• A charitable organization engaged in charitable fund raising that did not receive gross contributions in excess of $10,000 during its most recent fiscal year, if all of its functions, including fund raising activities, are carried on by persons who are not compensated for soliciting contributions

    NJ Admin Code 13:48-3.3


    To claim an exemption, submit a letter explaining why your organization is eligible for exemption.

    Initial Registration

    Filing Method:


    Agency Fee:

    $30-$250, depending on gross contributions.


    6-8 months

    • The CFO and another authorized officer must sign. Signatured need not be notarized.
    • Some New Jersey counties and municipalities may require charities that solicit in-person to register prior to fundraising.
    Before you Apply:

    Domestic Applicants:

    • Check the available exemptions to see if your charity is eligible for exemption from the full registration requirement.
    • If your charity meets the audit threshold, obtain an audited financial report to submit with your registration application.
    • Look through the list of required attachments and make sure that you have each required document in hand before starting the registration application.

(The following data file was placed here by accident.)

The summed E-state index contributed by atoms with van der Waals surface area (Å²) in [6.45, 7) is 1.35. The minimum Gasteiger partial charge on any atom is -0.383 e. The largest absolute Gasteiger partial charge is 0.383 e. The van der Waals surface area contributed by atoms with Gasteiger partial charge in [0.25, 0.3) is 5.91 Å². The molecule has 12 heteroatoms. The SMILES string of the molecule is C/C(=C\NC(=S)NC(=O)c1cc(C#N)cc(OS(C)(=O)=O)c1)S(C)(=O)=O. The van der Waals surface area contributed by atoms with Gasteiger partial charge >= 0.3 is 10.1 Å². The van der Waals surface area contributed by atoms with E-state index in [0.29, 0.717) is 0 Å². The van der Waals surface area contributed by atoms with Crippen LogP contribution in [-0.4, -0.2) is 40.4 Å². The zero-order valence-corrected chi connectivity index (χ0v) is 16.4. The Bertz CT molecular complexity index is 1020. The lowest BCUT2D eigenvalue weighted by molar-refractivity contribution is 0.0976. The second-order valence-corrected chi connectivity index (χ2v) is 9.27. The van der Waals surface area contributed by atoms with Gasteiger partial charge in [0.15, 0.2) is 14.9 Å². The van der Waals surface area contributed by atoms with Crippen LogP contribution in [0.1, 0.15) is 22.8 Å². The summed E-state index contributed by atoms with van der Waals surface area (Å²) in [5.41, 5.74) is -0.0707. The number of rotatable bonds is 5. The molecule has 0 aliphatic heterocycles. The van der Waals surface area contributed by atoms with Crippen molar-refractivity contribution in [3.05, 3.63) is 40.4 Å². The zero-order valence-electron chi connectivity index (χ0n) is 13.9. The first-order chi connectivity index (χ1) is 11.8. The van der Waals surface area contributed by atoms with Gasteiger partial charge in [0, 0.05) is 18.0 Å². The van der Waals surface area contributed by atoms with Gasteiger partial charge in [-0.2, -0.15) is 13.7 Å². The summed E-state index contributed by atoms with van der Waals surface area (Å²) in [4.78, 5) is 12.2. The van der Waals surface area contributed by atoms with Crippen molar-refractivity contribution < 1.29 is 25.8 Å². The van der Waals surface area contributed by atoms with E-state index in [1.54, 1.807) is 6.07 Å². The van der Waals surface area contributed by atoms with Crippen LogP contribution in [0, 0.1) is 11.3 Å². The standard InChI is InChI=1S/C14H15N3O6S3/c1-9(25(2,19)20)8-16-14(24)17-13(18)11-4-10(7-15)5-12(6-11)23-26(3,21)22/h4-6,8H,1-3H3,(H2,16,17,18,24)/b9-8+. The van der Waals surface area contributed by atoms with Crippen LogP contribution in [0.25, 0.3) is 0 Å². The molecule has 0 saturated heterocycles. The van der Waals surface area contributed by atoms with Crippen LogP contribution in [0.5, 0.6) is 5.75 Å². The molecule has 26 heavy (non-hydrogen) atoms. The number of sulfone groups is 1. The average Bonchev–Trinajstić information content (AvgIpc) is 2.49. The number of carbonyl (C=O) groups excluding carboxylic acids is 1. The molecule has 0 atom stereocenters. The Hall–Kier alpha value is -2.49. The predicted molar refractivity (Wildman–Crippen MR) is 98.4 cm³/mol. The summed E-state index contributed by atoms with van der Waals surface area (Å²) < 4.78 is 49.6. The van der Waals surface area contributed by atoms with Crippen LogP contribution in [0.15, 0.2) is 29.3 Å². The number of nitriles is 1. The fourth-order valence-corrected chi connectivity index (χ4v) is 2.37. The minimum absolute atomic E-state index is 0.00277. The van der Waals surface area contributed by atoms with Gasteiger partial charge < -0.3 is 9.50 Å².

Foreign Applicants:

    • Check the available exemptions to see if your charity is eligible for exemption from the full registration requirement.
    • If your charity meets the audit threshold, obtain an audited financial report to submit with your registration application.
    • Look through the list of required attachments and make sure that you have each required document in hand before starting the registration application.
    • If you will foreign qualify in New Jersey, obtain a certificate of good standing from your home state to submit during the foreign qualification process. The certificate cannot be more than 30 days old when filing foreign qualification documents.